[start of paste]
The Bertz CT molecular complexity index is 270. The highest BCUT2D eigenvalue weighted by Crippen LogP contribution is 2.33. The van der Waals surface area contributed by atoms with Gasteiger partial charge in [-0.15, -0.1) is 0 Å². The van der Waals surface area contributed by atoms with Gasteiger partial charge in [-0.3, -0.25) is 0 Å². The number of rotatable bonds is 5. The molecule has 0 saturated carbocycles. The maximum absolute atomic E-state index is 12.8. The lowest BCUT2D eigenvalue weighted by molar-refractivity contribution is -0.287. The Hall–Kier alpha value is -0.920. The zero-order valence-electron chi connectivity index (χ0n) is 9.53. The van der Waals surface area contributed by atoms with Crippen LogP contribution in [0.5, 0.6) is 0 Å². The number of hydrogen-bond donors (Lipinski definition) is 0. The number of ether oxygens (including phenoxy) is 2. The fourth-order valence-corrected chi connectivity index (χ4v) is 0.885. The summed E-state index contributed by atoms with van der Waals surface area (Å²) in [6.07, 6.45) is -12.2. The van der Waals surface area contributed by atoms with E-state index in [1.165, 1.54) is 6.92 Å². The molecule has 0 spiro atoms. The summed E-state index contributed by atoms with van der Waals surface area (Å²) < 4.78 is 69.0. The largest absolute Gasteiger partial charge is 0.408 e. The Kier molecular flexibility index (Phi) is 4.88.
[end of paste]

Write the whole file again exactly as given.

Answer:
The Bertz CT molecular complexity index is 270. The highest BCUT2D eigenvalue weighted by Crippen LogP contribution is 2.33. The van der Waals surface area contributed by atoms with Gasteiger partial charge in [-0.15, -0.1) is 0 Å². The van der Waals surface area contributed by atoms with Gasteiger partial charge in [-0.3, -0.25) is 0 Å². The number of rotatable bonds is 5. The molecule has 0 saturated carbocycles. The maximum absolute atomic E-state index is 12.8. The lowest BCUT2D eigenvalue weighted by molar-refractivity contribution is -0.287. The Hall–Kier alpha value is -0.920. The zero-order valence-electron chi connectivity index (χ0n) is 9.53. The van der Waals surface area contributed by atoms with Crippen LogP contribution in [0.5, 0.6) is 0 Å². The number of hydrogen-bond donors (Lipinski definition) is 0. The number of ether oxygens (including phenoxy) is 2. The fourth-order valence-corrected chi connectivity index (χ4v) is 0.885. The summed E-state index contributed by atoms with van der Waals surface area (Å²) in [6.07, 6.45) is -12.2. The van der Waals surface area contributed by atoms with E-state index in [1.165, 1.54) is 6.92 Å². The molecule has 0 spiro atoms. The summed E-state index contributed by atoms with van der Waals surface area (Å²) < 4.78 is 69.0. The largest absolute Gasteiger partial charge is 0.408 e. The Kier molecular flexibility index (Phi) is 4.88.